Even though same sex attraction is something that has been with the human race most likely since the dawn of humanity—I’m sure cavemen weren’t only clubbing cavewomen, if ya know what I mean—I have never known a time in “civilized” society where there wasn’t some type of stigma attached to same sex attraction. How weird is that? There are a ton of gay, lesbian, and bisexual people in this world, yet being attracted to someone of the same sex is something that a lot of people have felt they have needed to hide. This is the driving force pushing the story along in Clea Duvall’s sophomore effort, the romantic Christmas comedy, ‘Happiest Season.’
Abby (Kristen Stewart) and Harper (Mackenzie Davis) are in a serious relationship, they live together and are happily in love. Harper has to go home for Christmas to see her family and at first, her and Abby have decided that it would be best if Abby didn’t come along. But in an impulse of excitement, they soon change their tune and are merrily on their way to Harper’s family home. But before they can reach their destination, Harper reveals to Abby that she has lied to her parents about coming out, and they concoct a plan to conceal the truth until after the holidays. This is where this season’s shenanigans begin.
When we reach Harper’s home, we are introduced to her anal retentive mother Tipper (Mary Steenburgen), her conservative father Ted (Victor Garber) who is running for mayor, and her two sisters, the bitchy Sloan (Alison Brie) and Jane (Mary Holland), who is the underappreciated sibling of the three, by their parents. We also meet Sloan’s husband, Eric (Burl Mosley), who doesn’t seem to be anything more than a plot device to show some sister solidarity near the end of the film, and their two mischievous kids that have perfected a unified stare of death.
Most of the action takes place in the home, but this isn’t a one location film, so we do venture out into the town for some shopping, eating, and bar hopping. This is where we end up being introduced to the characters of Connor (Jake McDorman), who is Harper’s childhood friend and ex-boyfriend that Harper’s parents are trying to get her to romantically reconnect with, and we also run into Riley (Aubrey Plaza), another childhood friend of Harper’s, who also had a secret love affair with the closeted Harper.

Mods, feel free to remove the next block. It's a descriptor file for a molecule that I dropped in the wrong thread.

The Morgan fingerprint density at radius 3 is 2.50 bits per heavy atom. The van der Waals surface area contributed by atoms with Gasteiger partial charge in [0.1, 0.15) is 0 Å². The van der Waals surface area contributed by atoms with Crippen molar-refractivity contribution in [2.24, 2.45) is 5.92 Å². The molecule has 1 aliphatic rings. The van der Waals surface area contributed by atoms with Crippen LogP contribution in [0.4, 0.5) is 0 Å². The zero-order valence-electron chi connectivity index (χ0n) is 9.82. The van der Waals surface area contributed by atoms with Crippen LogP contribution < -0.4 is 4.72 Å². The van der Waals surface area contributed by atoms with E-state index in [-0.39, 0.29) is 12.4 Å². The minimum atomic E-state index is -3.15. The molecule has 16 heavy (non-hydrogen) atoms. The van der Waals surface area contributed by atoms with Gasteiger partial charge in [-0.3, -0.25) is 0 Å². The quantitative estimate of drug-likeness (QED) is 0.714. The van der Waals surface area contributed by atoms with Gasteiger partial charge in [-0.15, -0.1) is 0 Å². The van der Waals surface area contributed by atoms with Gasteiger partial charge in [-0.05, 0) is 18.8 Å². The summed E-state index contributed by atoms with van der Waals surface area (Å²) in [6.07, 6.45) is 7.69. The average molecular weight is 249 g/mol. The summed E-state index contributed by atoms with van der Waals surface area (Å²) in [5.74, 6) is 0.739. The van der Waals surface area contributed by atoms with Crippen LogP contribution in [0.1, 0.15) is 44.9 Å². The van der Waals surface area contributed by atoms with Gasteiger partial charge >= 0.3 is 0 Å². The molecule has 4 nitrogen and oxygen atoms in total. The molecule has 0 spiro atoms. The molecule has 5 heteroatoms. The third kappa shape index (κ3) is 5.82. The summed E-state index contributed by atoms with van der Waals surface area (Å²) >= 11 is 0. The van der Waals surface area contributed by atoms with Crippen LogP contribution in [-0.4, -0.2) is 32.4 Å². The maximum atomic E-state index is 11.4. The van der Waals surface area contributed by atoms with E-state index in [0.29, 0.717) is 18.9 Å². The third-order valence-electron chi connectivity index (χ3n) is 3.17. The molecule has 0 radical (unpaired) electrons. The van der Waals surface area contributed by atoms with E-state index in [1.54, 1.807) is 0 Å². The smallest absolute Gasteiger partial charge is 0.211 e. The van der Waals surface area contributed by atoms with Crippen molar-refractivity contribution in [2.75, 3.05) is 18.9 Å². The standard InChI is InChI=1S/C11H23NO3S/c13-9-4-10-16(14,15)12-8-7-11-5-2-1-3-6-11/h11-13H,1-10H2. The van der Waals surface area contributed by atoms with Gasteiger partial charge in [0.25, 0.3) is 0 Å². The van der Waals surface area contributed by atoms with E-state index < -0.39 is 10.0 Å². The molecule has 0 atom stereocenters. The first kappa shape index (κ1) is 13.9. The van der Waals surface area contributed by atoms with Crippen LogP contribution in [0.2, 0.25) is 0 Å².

Though much of the plot is initiated by Harper and her circumstances, most of the perspective comes from Abby. She is the one that is put into uncomfortable circumstances and awkward situations, as she is the outsider of the group. We also seem to be more emotionally connected to Abby as she is the one that has to struggle with her lover hiding who she is.
Clea Duvall—no relation to Robert or Shelly—is the daughter of actor Stephan ‘Steph’ Duvall. She came up in Hollywood as an actress, and you may know her from such 90’s faves like, ‘The Faculty’, ‘Girl, Interrupted’ or ‘But I’m a Cheerleader!’ She has been openly gay for quite some time, unlike Kristen Stewart who just came out in the past few years about being a gay. Not that any of that information matters or is necessarily anybody’s business, but it must feel good for them to have a platform to express something that they identify with.
The script was co-written by Duvall and Mary Holland, who just coincidentally happens to have the most funny one-liners in the film as Jane, but I’m sure that her dead-on, deadpan delivery, is what’s key to unleashing those laughs.